A Wealth of Knowledge - Winter 2012 Issue - Portfolio Construction and the Need for Periodic Re-Balancing
When designing a well-thought-out portfolio, we believe an investor should consider the objective and time horizon as well as his or her individual risk tolerance. The asset mix between equities, fixed income, cash and alternative investments is critical in determining the long-term expected return. In our opinion, an investment time horizon that is less than four years should limit the overall allocation to equities and alternative investments to less than 30% and could be even lower if the individual has very low tolerance for risk. For the remainder of this article, let’s assume that the investment time horizon is greater than ten years and the individual risk tolerance is moderate. Let’s also assume the purpose of the investments is to supplement retirement income in 12 years over a period of no less than 25 years.
Assuming the individual has decided with the assistance of his/her advisor to invest 55% into equities, 5% to precious metal/commodity basket, 38% fixed income and 2% CDs/money markets/cash, here are some additional considerations in the current market landscape. It would be wise to consider some exposure to inflation-sensitive investments. There is a general concern the unprecedented size of the federal balance sheet coupled with sustained low interest rates could make it difficult for the Fed to contain future inflationary pressures. The equity component should include some percentage to small cap and large cap equities focused on a diverse mix of sectors and classes. Mixing in some level of emerging market and international equities would also make sense. Depending on the individual income tax status including some municipal bonds may be warranted. For those with modified adjusted gross income above $250,000 (Married Filing Jointly) and $200,000 (Single) in 2013, there will be an additional 3.8% surtax on portfolio income which municipal interest would avoid. In the current interest rate environment, keeping the average maturity investments to less than four years will provide some protection when interest rates begin to rise. There is an inverse relationship between interest rates and bond values. Laddering or staggering the maturity of the bonds could provide a way to deflect some of the interest rate exposure while allowing for future re-investments at more attractive rates. If using a bond mutual fund or exchange traded fund (ETF), make certain to invest in shorter duration funds that keep average maturity at less than four years. Investors will have much less control against interest rate movements in mutual funds vs. individual bonds but proper diversification will trump this advantage.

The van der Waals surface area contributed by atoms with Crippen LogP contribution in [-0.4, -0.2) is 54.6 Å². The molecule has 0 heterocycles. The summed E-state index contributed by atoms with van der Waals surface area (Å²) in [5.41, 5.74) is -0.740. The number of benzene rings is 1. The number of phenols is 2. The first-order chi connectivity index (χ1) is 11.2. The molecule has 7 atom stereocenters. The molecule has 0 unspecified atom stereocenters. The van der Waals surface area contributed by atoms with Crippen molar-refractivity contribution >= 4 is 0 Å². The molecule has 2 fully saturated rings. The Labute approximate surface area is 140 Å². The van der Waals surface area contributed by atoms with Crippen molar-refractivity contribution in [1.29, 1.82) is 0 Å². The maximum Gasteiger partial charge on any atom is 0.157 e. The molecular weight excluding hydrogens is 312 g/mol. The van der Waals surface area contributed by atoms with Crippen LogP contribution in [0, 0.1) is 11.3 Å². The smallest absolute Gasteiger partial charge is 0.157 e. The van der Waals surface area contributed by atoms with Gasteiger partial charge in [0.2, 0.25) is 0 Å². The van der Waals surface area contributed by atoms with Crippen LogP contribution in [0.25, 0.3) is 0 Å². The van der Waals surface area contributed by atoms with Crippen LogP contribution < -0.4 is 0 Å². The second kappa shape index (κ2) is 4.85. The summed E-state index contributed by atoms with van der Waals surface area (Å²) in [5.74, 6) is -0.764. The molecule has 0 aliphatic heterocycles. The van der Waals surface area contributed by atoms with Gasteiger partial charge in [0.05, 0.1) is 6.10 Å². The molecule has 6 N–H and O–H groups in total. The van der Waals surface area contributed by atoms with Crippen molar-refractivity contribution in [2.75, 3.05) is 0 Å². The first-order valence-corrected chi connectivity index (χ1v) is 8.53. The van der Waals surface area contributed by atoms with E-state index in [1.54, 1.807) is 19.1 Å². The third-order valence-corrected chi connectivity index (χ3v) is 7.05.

Once the portfolio has been fully implemented, periodic review and rebalancing is a very crucial part of the investment management process. Consider for an example the investment returns through October 31 of this year: the S&P 500 US Large Cap Equity Index – up 14.3%, Russell 2000 US Small Cap Equity Index - up 11.8%, MSCI EAFE Developed International Equity Index - up 11.0% and Barclays Capital US Aggregate Bond Index returned 4.2%.* Assuming the portfolio has been in place since the beginning of the year, it would make sense to consider rebalancing the portfolio. Based on the listed returns above, an investor would shift some assets from the equity classes into areas that have not performed as well to reset the portfolio to the originally targeted allocation. This may seem counterintuitive to sell those assets that have done well and buy investments that have not but this disciplined approach may provide the investor much higher overall results over the long term. Since most assets will revert to a normal mean, this manner of rebalancing ensures in some aspect to sell high and buy low. We are not abdicating market timing which is very difficult to execute successfully over the long term but implementing some level of tactical rebalancing at least once a year should be considered.
The idea of investing assets may appear to be daunting but by including some basic principles an investor can manage very well. Remember to include in the investment plan an understanding of the time horizon, risk tolerance and objective of the plan. Use a diversified approach with the investor’s asset allocation mix, including domestic, large and small cap and foreign equities. Include fixed income and possibly broad commodity exposure. Depending on the investor’s comfort level, adding alternative investments to the mix may provide more diversification. Consider the impact of future rising inflation on investments. Review and rebalance the portfolio periodically.
*Index performance typically does not reflect trading and execution costs, nor investment management fees.
A Wealth of Knowledge - Winter 2012 Issue